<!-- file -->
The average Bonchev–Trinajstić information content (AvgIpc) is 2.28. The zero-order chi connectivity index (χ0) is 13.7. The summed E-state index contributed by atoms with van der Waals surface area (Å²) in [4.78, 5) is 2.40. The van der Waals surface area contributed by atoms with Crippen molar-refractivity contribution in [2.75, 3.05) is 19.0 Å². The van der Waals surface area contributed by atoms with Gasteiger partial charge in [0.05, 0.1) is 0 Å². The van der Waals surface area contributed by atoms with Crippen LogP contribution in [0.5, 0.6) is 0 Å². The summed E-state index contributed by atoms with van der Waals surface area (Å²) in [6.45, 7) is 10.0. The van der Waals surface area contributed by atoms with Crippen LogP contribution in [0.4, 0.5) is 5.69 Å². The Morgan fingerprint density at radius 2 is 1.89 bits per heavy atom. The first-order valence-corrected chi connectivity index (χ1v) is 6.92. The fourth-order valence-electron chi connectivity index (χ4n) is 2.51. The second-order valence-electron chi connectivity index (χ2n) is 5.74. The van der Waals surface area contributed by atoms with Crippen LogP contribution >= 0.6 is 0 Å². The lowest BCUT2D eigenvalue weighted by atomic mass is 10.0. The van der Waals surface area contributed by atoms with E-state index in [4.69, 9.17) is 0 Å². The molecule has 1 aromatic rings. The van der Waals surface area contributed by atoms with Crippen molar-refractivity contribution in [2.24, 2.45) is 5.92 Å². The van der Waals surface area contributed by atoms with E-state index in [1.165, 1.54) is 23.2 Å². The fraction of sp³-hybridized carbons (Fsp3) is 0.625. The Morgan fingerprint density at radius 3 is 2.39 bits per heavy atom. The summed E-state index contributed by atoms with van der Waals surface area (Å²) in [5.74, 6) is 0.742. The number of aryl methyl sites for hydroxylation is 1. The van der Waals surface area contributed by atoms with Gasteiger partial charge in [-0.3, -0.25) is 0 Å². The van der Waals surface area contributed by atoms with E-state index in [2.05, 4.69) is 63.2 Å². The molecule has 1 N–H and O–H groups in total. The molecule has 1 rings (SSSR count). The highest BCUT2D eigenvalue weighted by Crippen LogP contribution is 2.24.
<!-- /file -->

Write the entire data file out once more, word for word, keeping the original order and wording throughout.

The average Bonchev–Trinajstić information content (AvgIpc) is 2.28. The zero-order chi connectivity index (χ0) is 13.7. The summed E-state index contributed by atoms with van der Waals surface area (Å²) in [4.78, 5) is 2.40. The van der Waals surface area contributed by atoms with Crippen molar-refractivity contribution in [2.75, 3.05) is 19.0 Å². The van der Waals surface area contributed by atoms with Gasteiger partial charge in [0.05, 0.1) is 0 Å². The van der Waals surface area contributed by atoms with Crippen LogP contribution in [0.5, 0.6) is 0 Å². The summed E-state index contributed by atoms with van der Waals surface area (Å²) in [6.45, 7) is 10.0. The van der Waals surface area contributed by atoms with Crippen LogP contribution in [0.4, 0.5) is 5.69 Å². The Morgan fingerprint density at radius 2 is 1.89 bits per heavy atom. The first-order valence-corrected chi connectivity index (χ1v) is 6.92. The fourth-order valence-electron chi connectivity index (χ4n) is 2.51. The second-order valence-electron chi connectivity index (χ2n) is 5.74. The van der Waals surface area contributed by atoms with Crippen LogP contribution >= 0.6 is 0 Å². The lowest BCUT2D eigenvalue weighted by atomic mass is 10.0. The van der Waals surface area contributed by atoms with E-state index in [4.69, 9.17) is 0 Å². The molecule has 1 aromatic rings. The van der Waals surface area contributed by atoms with Crippen molar-refractivity contribution in [2.24, 2.45) is 5.92 Å². The van der Waals surface area contributed by atoms with E-state index in [1.165, 1.54) is 23.2 Å². The fraction of sp³-hybridized carbons (Fsp3) is 0.625. The Morgan fingerprint density at radius 3 is 2.39 bits per heavy atom. The summed E-state index contributed by atoms with van der Waals surface area (Å²) in [5.74, 6) is 0.742. The number of aryl methyl sites for hydroxylation is 1. The van der Waals surface area contributed by atoms with Gasteiger partial charge in [-0.3, -0.25) is 0 Å². The van der Waals surface area contributed by atoms with E-state index in [2.05, 4.69) is 63.2 Å². The molecule has 1 N–H and O–H groups in total. The molecule has 1 rings (SSSR count). The highest BCUT2D eigenvalue weighted by Crippen LogP contribution is 2.24.